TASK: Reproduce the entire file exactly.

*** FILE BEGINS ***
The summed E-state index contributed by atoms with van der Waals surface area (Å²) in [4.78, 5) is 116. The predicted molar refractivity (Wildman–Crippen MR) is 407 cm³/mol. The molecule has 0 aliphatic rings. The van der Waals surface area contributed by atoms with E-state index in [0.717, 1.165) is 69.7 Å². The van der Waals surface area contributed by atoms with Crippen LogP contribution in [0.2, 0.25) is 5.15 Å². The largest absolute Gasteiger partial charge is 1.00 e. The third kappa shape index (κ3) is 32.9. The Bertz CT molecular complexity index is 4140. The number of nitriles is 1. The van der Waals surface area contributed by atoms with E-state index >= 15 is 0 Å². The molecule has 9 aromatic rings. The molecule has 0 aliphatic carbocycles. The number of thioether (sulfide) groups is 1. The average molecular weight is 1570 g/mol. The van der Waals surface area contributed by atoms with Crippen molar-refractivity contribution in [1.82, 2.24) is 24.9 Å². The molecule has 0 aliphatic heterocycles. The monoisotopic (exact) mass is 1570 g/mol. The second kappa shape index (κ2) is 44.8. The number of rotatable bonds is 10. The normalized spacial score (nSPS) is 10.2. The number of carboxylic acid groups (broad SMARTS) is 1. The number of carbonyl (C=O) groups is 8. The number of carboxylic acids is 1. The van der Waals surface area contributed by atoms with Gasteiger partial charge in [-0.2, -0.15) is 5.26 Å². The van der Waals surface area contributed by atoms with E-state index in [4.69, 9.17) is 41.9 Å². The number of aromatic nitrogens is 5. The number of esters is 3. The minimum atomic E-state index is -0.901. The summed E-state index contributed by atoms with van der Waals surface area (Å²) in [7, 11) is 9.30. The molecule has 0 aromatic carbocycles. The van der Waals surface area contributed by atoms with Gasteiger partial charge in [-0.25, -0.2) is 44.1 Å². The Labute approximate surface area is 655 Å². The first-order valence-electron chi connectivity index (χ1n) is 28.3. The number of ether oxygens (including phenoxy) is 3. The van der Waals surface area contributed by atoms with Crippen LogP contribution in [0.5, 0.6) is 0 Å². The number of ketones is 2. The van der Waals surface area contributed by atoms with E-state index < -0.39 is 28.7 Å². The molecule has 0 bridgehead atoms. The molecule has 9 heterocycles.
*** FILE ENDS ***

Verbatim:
The summed E-state index contributed by atoms with van der Waals surface area (Å²) in [4.78, 5) is 116. The predicted molar refractivity (Wildman–Crippen MR) is 407 cm³/mol. The molecule has 0 aliphatic rings. The van der Waals surface area contributed by atoms with E-state index in [0.717, 1.165) is 69.7 Å². The van der Waals surface area contributed by atoms with Crippen LogP contribution in [0.2, 0.25) is 5.15 Å². The largest absolute Gasteiger partial charge is 1.00 e. The third kappa shape index (κ3) is 32.9. The Bertz CT molecular complexity index is 4140. The number of nitriles is 1. The van der Waals surface area contributed by atoms with E-state index >= 15 is 0 Å². The molecule has 9 aromatic rings. The molecule has 0 aliphatic carbocycles. The number of thioether (sulfide) groups is 1. The average molecular weight is 1570 g/mol. The van der Waals surface area contributed by atoms with Crippen molar-refractivity contribution in [1.82, 2.24) is 24.9 Å². The molecule has 0 aliphatic heterocycles. The monoisotopic (exact) mass is 1570 g/mol. The second kappa shape index (κ2) is 44.8. The number of rotatable bonds is 10. The normalized spacial score (nSPS) is 10.2. The number of carboxylic acid groups (broad SMARTS) is 1. The number of carbonyl (C=O) groups is 8. The number of carboxylic acids is 1. The van der Waals surface area contributed by atoms with Gasteiger partial charge in [-0.2, -0.15) is 5.26 Å². The van der Waals surface area contributed by atoms with E-state index in [4.69, 9.17) is 41.9 Å². The number of aromatic nitrogens is 5. The number of esters is 3. The minimum atomic E-state index is -0.901. The summed E-state index contributed by atoms with van der Waals surface area (Å²) in [7, 11) is 9.30. The molecule has 0 aromatic carbocycles. The van der Waals surface area contributed by atoms with Gasteiger partial charge in [-0.25, -0.2) is 44.1 Å². The Labute approximate surface area is 655 Å². The first-order valence-electron chi connectivity index (χ1n) is 28.3. The number of ether oxygens (including phenoxy) is 3. The van der Waals surface area contributed by atoms with Crippen LogP contribution in [0.5, 0.6) is 0 Å². The number of ketones is 2. The van der Waals surface area contributed by atoms with E-state index < -0.39 is 28.7 Å². The molecule has 0 bridgehead atoms. The molecule has 9 heterocycles.